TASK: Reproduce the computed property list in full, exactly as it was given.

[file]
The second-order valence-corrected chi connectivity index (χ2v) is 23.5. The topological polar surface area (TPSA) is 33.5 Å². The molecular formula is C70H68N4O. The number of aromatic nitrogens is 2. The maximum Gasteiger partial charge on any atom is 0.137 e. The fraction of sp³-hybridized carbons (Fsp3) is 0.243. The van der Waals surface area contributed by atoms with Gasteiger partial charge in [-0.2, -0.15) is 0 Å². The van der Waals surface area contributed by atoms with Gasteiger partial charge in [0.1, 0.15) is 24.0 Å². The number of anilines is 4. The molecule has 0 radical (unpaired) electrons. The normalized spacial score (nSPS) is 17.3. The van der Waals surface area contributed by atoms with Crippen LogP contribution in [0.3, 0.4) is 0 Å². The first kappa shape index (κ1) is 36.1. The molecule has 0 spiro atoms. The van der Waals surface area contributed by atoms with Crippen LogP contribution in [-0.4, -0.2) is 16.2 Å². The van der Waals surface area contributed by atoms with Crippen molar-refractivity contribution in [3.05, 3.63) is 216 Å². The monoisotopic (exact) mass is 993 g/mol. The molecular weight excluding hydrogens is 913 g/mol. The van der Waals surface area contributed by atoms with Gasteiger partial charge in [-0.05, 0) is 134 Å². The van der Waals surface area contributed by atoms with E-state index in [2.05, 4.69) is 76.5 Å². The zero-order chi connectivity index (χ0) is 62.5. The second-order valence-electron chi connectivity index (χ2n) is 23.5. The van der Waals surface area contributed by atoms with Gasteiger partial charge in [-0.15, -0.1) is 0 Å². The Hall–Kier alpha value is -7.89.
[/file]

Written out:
The second-order valence-corrected chi connectivity index (χ2v) is 23.5. The topological polar surface area (TPSA) is 33.5 Å². The molecular formula is C70H68N4O. The number of aromatic nitrogens is 2. The maximum Gasteiger partial charge on any atom is 0.137 e. The fraction of sp³-hybridized carbons (Fsp3) is 0.243. The van der Waals surface area contributed by atoms with Gasteiger partial charge in [-0.2, -0.15) is 0 Å². The van der Waals surface area contributed by atoms with Gasteiger partial charge in [0.1, 0.15) is 24.0 Å². The number of anilines is 4. The molecule has 0 radical (unpaired) electrons. The normalized spacial score (nSPS) is 17.3. The van der Waals surface area contributed by atoms with Crippen LogP contribution in [0.3, 0.4) is 0 Å². The first kappa shape index (κ1) is 36.1. The molecule has 0 spiro atoms. The van der Waals surface area contributed by atoms with Crippen LogP contribution in [-0.4, -0.2) is 16.2 Å². The van der Waals surface area contributed by atoms with Crippen molar-refractivity contribution in [3.05, 3.63) is 216 Å². The monoisotopic (exact) mass is 993 g/mol. The molecular weight excluding hydrogens is 913 g/mol. The van der Waals surface area contributed by atoms with Gasteiger partial charge in [-0.05, 0) is 134 Å². The van der Waals surface area contributed by atoms with E-state index in [2.05, 4.69) is 76.5 Å². The zero-order chi connectivity index (χ0) is 62.5. The second-order valence-electron chi connectivity index (χ2n) is 23.5. The van der Waals surface area contributed by atoms with Gasteiger partial charge in [-0.15, -0.1) is 0 Å². The Hall–Kier alpha value is -7.89.